Australia knows we have a real contribution to make to help address the great challenges of development and security that Pakistan faces. We understand that it is vital that Pakistan emerge from the flood crisis in a better position to grow and prosper.


But right now about one-third of the population lives in poverty and about one-quarter is malnourished. A woman dies from causes related to pregnancy every twenty minutes and one in ten children does not reach the age of five. About 42 million young people between the ages of 5 and 19 don't go to school. By 2020, the present population of 167 million will grow by another 40 million. Eight thousand people will enter the workforce every day and economic growth will need to double to keep up.


Pakistan is a strategically important country. It is critical to progress in Afghanistan, where about 1550 Australian troops are deployed to help prevent that country ever again becoming a safe haven for terrorists or extremists.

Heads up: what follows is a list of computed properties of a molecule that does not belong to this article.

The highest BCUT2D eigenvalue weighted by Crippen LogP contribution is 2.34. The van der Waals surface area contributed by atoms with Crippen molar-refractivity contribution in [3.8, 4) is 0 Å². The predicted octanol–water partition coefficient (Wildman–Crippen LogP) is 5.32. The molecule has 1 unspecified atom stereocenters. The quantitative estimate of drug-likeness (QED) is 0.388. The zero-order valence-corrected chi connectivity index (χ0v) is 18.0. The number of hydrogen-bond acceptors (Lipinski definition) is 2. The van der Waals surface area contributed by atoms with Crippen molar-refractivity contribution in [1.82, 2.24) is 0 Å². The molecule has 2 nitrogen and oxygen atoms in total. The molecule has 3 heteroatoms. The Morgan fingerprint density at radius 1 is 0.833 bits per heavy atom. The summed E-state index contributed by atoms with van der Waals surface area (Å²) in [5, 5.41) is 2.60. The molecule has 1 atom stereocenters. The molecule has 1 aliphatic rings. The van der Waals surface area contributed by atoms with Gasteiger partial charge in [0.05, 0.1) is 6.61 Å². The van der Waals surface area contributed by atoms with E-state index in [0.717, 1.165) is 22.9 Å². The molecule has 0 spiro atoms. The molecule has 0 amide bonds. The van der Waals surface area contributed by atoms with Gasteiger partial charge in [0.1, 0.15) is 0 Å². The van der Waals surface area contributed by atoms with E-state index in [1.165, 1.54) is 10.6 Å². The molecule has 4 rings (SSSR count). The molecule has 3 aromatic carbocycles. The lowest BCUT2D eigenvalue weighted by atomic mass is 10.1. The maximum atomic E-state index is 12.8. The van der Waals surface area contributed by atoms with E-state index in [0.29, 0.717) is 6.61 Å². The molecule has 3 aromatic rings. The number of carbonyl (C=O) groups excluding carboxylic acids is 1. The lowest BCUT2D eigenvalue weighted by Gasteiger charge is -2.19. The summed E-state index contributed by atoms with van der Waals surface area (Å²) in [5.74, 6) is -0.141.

What happens in Pakistan directly affects the security of the region and Australia's long-term national interests. All countries of our region and beyond will benefit from a Pakistan which is democratic, stable and prosperous.


So we're helping to get kids into school, and helping pregnant women get good medical care. We're working with farmers to produce more food and we're improving expertise within the country by offering scholarships to hundreds of post graduate students.


As a founding member of the Friends of Democratic Pakistan, we're working with Pakistan as a long-term partner to strengthen its security, economy and its democracy.


Australia has doubled the number of Australia-based training positions for Pakistani defence personnel to more than 140 places. Pakistan is important to Australia and we want to see the people of Pakistan live safe and prosperous lives. Pakistan has enormous potential. Its population is young. It has great mineral wealth. Its land is fertile.